Only in the last 20 years have we seen seeds of intersectional identities planted in children’s/ young adult literature. Even in this shift, the majority of authors writing books with diverse characters are white. In 2017, 31 percent of published Kidlit contained diverse characters, yet only 7 percent published were written by Black, Latinx, and Native authors combined (Jalissa, 2018).
I work in the Beaverton School District. Forty-eight percent of our students are white, which means students of color are the majority. Yet, 87 percent of our teachers are white (Oregon Department of Education, 2018). The staff/student ethnicity ratio is problematic for most of our students needing “mirrors” in their learning environment. Until this balances out in districts around Oregon, literature can serve these students in reflective ways, as well as providing windows to peer into each others’ lives and cultures.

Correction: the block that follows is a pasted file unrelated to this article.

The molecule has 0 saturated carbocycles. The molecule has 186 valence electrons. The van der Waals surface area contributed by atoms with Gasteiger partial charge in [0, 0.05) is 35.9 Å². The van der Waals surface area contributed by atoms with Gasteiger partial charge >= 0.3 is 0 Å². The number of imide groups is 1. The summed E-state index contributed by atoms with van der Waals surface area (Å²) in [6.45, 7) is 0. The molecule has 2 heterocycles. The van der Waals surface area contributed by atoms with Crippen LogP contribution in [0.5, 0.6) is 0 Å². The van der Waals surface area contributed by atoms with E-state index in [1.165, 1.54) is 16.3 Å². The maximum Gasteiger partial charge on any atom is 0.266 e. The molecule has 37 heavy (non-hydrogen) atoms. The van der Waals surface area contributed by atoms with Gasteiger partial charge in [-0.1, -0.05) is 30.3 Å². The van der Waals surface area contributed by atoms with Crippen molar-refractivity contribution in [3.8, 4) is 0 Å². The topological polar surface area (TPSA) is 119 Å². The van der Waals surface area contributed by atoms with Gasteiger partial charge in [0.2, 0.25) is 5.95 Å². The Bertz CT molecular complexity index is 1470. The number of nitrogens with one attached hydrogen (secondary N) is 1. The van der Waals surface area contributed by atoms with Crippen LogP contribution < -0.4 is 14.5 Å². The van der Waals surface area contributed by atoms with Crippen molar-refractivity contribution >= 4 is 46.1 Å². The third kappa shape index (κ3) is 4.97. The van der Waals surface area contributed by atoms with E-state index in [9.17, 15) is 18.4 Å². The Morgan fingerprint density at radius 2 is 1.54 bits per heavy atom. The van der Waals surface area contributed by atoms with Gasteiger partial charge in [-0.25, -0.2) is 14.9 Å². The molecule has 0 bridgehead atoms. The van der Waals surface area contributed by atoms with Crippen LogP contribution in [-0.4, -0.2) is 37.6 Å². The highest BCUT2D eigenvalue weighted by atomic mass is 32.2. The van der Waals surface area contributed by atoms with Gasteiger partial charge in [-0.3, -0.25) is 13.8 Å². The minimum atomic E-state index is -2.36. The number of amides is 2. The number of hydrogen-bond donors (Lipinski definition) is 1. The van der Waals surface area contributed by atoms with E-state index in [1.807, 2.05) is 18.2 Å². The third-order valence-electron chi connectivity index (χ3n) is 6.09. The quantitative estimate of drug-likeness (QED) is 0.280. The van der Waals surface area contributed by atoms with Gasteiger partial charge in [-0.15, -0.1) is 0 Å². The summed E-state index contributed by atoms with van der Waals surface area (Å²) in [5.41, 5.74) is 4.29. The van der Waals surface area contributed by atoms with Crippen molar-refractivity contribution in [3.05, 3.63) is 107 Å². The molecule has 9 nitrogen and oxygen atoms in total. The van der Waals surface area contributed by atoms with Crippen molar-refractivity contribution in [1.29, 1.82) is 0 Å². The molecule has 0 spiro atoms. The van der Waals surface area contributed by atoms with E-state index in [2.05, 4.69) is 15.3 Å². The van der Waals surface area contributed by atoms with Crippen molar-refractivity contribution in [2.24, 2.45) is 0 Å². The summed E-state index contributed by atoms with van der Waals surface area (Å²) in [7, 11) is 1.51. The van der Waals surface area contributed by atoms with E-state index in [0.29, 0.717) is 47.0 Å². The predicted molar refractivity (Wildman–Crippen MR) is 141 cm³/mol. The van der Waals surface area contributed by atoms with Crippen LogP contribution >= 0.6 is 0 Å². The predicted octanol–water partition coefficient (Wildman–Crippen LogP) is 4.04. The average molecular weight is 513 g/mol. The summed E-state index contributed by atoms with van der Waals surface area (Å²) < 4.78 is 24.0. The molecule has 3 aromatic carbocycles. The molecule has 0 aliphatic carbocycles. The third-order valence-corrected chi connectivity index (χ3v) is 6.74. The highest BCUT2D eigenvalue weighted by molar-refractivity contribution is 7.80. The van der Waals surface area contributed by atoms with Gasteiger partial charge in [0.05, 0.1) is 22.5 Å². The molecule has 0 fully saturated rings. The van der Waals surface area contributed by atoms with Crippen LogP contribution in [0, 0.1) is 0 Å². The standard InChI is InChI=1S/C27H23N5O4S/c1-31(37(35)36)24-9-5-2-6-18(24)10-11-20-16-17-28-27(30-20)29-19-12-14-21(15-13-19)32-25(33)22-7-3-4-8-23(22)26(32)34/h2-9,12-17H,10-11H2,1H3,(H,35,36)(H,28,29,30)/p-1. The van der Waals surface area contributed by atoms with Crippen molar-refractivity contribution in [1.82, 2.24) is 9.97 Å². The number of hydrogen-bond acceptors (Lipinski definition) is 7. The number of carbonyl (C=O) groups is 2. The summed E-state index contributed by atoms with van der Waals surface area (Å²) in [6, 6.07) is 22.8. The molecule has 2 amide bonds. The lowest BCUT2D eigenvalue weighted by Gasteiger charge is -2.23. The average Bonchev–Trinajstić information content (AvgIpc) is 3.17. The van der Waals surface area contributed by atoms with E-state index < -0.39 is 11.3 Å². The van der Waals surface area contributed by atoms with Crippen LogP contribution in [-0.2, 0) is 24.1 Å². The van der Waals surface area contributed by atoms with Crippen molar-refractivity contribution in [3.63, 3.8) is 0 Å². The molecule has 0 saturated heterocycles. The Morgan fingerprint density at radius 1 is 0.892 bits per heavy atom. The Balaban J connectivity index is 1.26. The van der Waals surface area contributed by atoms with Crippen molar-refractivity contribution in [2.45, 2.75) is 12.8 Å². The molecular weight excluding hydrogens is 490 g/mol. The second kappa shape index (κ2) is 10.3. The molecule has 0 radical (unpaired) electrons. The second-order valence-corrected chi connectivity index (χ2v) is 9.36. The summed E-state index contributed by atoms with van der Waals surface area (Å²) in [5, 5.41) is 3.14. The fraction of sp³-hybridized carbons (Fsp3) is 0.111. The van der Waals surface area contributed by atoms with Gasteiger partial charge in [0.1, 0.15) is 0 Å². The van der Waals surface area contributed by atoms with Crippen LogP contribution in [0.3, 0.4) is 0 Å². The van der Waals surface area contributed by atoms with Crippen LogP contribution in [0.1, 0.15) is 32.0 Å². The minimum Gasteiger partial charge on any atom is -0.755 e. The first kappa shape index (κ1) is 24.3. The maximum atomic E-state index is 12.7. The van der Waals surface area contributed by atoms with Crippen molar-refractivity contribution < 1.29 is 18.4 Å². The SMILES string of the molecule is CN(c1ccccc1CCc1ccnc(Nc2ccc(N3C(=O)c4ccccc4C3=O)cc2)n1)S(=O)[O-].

As a librarian, it is imperative for me to display books in which every student at our middle school can see their reflections. In those same reads, different students will gain empathy for others. Which book will impact which student may not be easy to predict. Ensuring the library is stocked with encouraging stories emphasizing diversity, equity, and inclusion is under my control. How else can I provide mirrors, windows, and sliding glass doors to our learning community? I found a way using the Project LIT model.
Exploring Multiple Identities in Children’s Literature With Project LIT.
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